Learning from Mars; Or, Facing our Shit





Interior, Mars


The intent to inhabit Mars carries many self-contradicting intentions, especially given our clear plan to extract Martian resources, domesticate the planet, and transfer the ideological framework of establishing territory in a newly found space free from jurisdiction. To that end, research into sustaining human life on Mars is highly problematic. Interplanetary habitation is arguably an escape from Earth. The latent narrative is defeat; that is succumbing to the climate crisis, while making alternative plans for a selected privileged population. Nevertheless, research into life on Mars forces us to face our shit on Earth, where resources for sustaining all forms of life have been abundant. Not until recently have we been mandated to consider their finite worth or replacement, or deal with the excessive waste we generate as a by-product of our daily production processes. On Mars, where every resource for sustaining life is precious and rare within a fully enclosed life support, waste becomes integral to our survival. This view from afar, in the words of Claude Levi Strauss, changes our viewpoint on how to retain and recycle waste. Arguably, it is not only insightful for Mars-based habitats, but also for helping in altering daily patterns of dealing with waste and the climate crisis on Earth.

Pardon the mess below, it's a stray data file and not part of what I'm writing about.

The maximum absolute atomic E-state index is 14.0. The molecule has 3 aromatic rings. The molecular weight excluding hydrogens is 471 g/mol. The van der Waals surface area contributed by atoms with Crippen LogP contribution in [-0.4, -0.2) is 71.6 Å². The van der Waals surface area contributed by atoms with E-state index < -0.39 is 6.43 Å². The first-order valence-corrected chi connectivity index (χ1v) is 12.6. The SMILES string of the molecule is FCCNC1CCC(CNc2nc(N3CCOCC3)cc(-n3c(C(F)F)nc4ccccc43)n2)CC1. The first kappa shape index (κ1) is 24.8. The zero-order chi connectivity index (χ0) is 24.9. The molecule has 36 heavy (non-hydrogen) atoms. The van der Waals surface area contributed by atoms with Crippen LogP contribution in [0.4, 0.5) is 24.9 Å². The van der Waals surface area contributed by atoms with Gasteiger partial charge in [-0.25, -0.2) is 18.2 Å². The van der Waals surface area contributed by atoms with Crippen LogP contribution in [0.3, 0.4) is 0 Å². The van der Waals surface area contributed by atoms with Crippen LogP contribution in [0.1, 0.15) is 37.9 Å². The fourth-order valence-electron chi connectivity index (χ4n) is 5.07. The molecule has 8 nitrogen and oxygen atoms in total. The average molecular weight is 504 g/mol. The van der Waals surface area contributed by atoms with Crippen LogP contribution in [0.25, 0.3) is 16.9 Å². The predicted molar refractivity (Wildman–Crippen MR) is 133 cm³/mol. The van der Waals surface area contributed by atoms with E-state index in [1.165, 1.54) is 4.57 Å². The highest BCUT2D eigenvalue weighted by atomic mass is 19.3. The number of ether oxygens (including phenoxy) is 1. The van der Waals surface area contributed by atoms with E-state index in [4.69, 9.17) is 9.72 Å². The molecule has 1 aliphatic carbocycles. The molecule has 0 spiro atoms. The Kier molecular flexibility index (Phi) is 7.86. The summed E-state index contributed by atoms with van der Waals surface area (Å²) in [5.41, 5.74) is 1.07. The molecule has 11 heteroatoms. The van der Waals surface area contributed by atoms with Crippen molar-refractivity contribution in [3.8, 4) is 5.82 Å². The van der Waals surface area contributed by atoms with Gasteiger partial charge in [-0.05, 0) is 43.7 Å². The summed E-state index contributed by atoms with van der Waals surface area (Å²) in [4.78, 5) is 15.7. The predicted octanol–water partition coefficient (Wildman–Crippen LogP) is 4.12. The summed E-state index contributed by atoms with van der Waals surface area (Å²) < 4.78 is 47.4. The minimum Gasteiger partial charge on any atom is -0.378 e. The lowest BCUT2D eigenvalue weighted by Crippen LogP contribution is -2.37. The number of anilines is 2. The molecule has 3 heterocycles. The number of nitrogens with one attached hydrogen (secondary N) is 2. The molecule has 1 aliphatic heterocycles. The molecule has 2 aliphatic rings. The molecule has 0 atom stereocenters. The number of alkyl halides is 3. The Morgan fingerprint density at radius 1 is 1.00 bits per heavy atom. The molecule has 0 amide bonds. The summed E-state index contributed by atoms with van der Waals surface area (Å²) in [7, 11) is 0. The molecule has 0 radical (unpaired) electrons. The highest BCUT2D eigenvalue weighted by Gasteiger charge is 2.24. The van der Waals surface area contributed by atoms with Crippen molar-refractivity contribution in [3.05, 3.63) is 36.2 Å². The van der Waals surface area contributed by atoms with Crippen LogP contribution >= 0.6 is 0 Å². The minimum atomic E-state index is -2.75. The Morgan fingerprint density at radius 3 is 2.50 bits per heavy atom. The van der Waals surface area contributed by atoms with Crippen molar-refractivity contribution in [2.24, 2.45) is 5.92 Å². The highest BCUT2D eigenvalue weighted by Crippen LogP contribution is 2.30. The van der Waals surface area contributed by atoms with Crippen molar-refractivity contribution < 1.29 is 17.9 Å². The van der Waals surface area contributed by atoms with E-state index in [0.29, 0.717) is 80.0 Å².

This article presents LIFE ON MARS, a research-design project investigating closed-loop life-support living systems for Mars as giant living machines of ingestion and excretion. It is neither a complete project, nor a ‘solution’ to extra-terrestrial inhabitation. LIFE ON MARS looks at the minimum use of in-situ resources avoiding extraction, as well as the regenerative properties of Earth-based biology and our ability to engineer and tinker with resources through the field of synthetic biology. The project also brings to light emergent forms of habitation in extreme interiorisation and the problem of sustaining life in a sealed interior when the exterior world becomes prohibitive. In this format, it is presented as an inquisitive visual narrative, which raises both existential and scientific questions for further exploration.


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How to Cite

Kallipoliti, Lydia, and Jestin Goerge. 2020. “Learning from Mars; Or, Facing Our Shit”. Idea Journal 17 (01):29-50. https://doi.org/10.37113/ij.v17i01.375.